Yellow mold in the soil of house plants or outside is a common problem for gardeners. This mold is scientifically known as Fuligo Septica and looks like slime, foam, or bubbles on the soil’s surface. It can grow for many different reasons and can be dealt with it in several ways. When mold forms, this signifies something isn’t quite right with the earth. This article will discuss what causes yellow mold on soil and how you can fix it.
What causes yellow mold in soil?
It’s essential to get rid of any type of mold or fungus you find growing in plants soil. Fuligo Septica, also known as yellow mold, is actually a type of seaweed rather than mold. It can damage the plant’s roots and, in the worse case, can even kill your plants. It’s not toxic to people and isn’t likely to cause skin irritation if you touch it.
However, if you have pets or children, keep them away from the soil, as eating it can cause stomach upset.
Fuligo septica is fast growing and can be in the soil when you buy a new plant from a garden center. The spores can also spread from contaminated potting soil or organic fertilizers and composts and often start to grow after plants have been repotted. It can also form in existing plants due to several factors.
Here are some of the things that cause it to form on your soil:
One of the most common causes of soil issues is over-watering your plants and garden. This causes the soil to become saturated and airless, which is a perfect environment for the growth of molds and fungus.
If you are growing houseplants in an area that gets low light, you may inadvetically be creating the perfect conditions for mold to grow. It’s common for house plants that are kept in a bathroom to end up with Fuligo Septica in their soil due to moist, humid conditions and a lack of light.
In sunny areas, the sun’s UV rays help to kill off molds and fungal infections in the soil.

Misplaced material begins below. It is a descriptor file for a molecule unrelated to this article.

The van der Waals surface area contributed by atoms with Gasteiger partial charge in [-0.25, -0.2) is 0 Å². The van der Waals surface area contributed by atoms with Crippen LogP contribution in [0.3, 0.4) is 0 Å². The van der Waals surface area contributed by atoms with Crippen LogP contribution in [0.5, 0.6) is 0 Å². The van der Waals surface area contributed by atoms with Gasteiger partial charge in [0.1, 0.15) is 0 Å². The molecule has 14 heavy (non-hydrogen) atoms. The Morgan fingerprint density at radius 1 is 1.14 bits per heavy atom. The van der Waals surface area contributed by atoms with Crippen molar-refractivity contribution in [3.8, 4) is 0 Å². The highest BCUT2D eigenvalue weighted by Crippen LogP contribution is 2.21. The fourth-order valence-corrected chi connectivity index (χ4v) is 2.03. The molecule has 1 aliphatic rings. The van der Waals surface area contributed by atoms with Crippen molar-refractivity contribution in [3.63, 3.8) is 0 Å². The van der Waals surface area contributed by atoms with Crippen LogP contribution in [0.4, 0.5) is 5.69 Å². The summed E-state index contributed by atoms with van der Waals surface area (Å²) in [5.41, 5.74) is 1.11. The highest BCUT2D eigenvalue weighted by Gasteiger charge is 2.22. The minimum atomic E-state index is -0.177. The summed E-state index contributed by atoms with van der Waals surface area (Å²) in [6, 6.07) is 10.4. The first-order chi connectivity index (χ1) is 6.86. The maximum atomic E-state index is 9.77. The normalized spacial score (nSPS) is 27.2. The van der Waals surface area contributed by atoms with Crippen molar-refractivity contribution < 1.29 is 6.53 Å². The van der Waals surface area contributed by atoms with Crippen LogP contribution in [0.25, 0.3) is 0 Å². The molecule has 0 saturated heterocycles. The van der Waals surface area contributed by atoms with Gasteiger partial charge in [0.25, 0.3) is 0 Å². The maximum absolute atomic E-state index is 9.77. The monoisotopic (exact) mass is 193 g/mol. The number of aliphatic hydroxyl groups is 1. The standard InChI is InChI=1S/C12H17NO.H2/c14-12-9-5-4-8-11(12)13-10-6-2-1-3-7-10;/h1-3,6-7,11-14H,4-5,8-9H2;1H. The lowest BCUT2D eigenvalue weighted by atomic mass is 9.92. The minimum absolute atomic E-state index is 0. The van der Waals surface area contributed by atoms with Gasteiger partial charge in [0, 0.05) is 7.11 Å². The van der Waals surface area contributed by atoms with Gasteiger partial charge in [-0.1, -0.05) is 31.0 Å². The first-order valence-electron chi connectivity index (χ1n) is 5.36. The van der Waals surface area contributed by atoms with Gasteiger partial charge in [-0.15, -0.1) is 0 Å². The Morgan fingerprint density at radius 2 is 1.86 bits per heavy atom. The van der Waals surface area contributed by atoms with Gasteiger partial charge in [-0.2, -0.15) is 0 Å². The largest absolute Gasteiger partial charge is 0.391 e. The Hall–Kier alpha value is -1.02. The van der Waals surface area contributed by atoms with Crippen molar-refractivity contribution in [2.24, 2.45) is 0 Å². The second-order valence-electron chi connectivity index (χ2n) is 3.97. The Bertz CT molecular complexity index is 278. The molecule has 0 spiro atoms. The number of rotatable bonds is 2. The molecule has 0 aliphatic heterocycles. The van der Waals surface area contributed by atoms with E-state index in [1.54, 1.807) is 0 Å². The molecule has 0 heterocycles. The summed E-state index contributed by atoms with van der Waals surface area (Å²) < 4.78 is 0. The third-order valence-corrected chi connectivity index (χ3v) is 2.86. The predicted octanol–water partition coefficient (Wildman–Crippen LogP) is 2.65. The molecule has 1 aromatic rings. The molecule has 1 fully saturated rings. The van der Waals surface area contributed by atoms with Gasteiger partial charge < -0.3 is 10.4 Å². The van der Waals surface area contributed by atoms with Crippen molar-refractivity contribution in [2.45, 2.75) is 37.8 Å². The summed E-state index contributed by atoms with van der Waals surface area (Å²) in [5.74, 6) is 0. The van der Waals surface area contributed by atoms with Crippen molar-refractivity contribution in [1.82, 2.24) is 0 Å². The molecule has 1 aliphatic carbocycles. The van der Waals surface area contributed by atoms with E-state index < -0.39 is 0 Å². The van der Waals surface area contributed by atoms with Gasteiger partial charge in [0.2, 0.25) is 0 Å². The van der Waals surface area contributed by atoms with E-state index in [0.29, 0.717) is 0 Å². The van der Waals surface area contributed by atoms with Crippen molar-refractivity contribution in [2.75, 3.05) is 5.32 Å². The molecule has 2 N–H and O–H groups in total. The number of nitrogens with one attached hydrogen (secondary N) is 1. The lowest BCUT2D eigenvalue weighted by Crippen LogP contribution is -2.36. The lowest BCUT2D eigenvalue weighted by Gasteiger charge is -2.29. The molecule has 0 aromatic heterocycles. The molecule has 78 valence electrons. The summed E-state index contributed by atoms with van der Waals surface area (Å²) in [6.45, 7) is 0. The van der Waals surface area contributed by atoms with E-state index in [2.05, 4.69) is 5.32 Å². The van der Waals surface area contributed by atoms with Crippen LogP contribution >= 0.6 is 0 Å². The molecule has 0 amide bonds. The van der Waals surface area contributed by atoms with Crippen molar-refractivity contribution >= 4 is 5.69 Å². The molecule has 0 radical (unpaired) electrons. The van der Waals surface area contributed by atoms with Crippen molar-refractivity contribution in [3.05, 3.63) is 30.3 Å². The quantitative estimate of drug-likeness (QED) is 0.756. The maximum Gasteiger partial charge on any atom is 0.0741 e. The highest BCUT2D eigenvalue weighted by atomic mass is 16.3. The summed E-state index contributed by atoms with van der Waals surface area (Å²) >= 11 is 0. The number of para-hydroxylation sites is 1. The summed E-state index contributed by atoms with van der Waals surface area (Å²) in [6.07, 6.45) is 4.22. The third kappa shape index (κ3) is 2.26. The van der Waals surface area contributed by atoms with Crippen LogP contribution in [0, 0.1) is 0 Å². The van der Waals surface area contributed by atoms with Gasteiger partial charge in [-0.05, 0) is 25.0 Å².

How to deal with yellow mold in soil?
Watering your plants properly is the most important step toward dealing with yellow mold in the soil. Before watering, check if the plants need water by inspecting the soil for dryness. Ensure that your plants have well-draining soil so it doesn’t stay wet for long periods.
To prevent fertilization from damaging your plants, don’t use too much organic fertilizer at once. You can also add some compost to your soil to support healthy growth and prevent yellow mold on the soil.
If you’ve noticed a lot of yellow mold in your yard, it’s time to have a clear-up. Remove any rotten leaves and other garden debris, such as twigs and logs. This will help improve oxygen flow around your plants and reduce the chance that mold will form.
You can also remove the mold from the surface of your soil with a trowel. Dig about a quarter inch of topsoil from the surface to eliminate the mold and any leftover spores. Put this in a bag and throw it in the trash rather than adding it to your compost pile. You don’t want the, mold spores to spread the following season.
If the mold returns, you may need to treat your plants with a fungicide. You can also repot houseplants in sterile soil to spot mold from reappearing.
Finally, you should check for unhealthy roots and remove plants with damaged ones to improve the health of your soil. Any unhealthy roots can be treated with a fungicide.
Yellow mold, known as Fuligo Septica, is fairly common and quite treatable. By using the above tips to tackle these issues, you can have a healthy yard and house plants that don’t suffer from this problem.